We see that nearly half the respondents say they like it as it makes good use of the USTA National Campus.  But right around a quarter think it is a mistake and Arizona/California offer better weather, and a few others don't like it as they thought it it was good as is.  Just over 12% think it is good as it reduces the travel for some that have had to make a long trip in the past and 10% don't care, perhaps Nationals isn't a goal or priority for them.

Here is how the changes impact folks desire to go.


Nearly two thirds of folks that voted have not had their desire to go affected, but of those that have been affected, a few more are less likely to want to go than those that are more likely.

Clay is going to be used as a surface at some events, here is what people thought of that.


The response with the most votes was that this makes players less likely to go, likely a result of nearly all USTA League play outside of Florida not using clay.  But nearly as many think it is about time!  Then nearly a quarter don't care, and 15% take the positive approach of enjoying the opportunity.

Last, here is where people would like to see Nationals played in the future.


This is interesting as nearly half said using the National Campus in Florida is good, but over 36% think California should still be a site that is used.  Florida is #2 ahead of Arizona, and Other beats out Alabama which is at just over 5%.  But of the existing sites, the West coast pulls in over 58% while the East coast pulls in just over 36%.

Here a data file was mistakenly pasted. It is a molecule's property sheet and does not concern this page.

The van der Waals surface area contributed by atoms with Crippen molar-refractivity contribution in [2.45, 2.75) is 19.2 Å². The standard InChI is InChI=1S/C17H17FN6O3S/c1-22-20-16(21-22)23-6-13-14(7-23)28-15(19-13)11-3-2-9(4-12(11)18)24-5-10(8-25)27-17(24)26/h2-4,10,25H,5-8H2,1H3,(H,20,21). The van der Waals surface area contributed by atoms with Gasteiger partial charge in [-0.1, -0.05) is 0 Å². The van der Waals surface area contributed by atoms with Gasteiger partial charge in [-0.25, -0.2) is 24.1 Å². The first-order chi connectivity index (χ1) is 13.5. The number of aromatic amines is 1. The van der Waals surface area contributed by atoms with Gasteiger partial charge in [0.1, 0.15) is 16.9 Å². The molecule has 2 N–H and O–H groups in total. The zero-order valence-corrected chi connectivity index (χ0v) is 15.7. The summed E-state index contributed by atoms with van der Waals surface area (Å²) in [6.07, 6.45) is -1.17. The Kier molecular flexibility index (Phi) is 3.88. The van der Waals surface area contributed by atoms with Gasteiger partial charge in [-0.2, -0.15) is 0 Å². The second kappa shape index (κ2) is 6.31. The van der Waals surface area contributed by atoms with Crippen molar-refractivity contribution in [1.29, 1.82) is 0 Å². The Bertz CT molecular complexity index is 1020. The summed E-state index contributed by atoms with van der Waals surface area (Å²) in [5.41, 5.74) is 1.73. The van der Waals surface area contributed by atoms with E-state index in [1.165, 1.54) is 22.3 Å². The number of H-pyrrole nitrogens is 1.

Some of the Others were interesting, they included:

  • Las Vegas
  • Texas
  • Georgia
  • Bigger cities with more to do
  • Rotating between all sections


It is worth noting when taking these results in that the majority of respondents were from East of the Mississippi.  Given this, there was still strong support for the West coast sites.

Saturday, January 14, 2017

The USTA publishes a nice summary of 2016

Those of you that get e-mails from the USTA probably got one yesterday with a link to a 2016 year in review.  It includes some boilerplate statistics on participation (not as many stats as I give you though 😀) plus a mention of plans for 2017 Nationals to include the new USTA National Campus.

There are several "up close and personal" stories on several of the teams/individuals that went to Nationals.  It then includes a short blurb on each Nationals event/level, some sounded eerily like the recaps I did after many of the events.

They also include the Nationals schedule for 2017 which matches what I wrote about recently.  So you can begin to plan your own road to Nationals for this year!

All in all, a nice summary of the year.

Sunday, January 8, 2017

Poll: What do you think of the location/surface changes for 2017 USTA League Nationals?

I wrote last week about some changes for 2017 USTA League Nationals.  Specifically, California will no longer have any host sites, Florida picking them all up, many at the new USTA National Campus, and some divisions/events will play on clay.

I'm interested in what everyone thinks, so here are some poll questions.


What do you think of the majority of the 2017 USTA League Nationals being in Florida/Alabama?

Don't like it, why change a good thing?
It is a mistake, the weather is better in Arizona/California
Don't really care where Nationals are
It is about time, was a long trip for many in the East/South
I like it, good to use the new USTA National Campus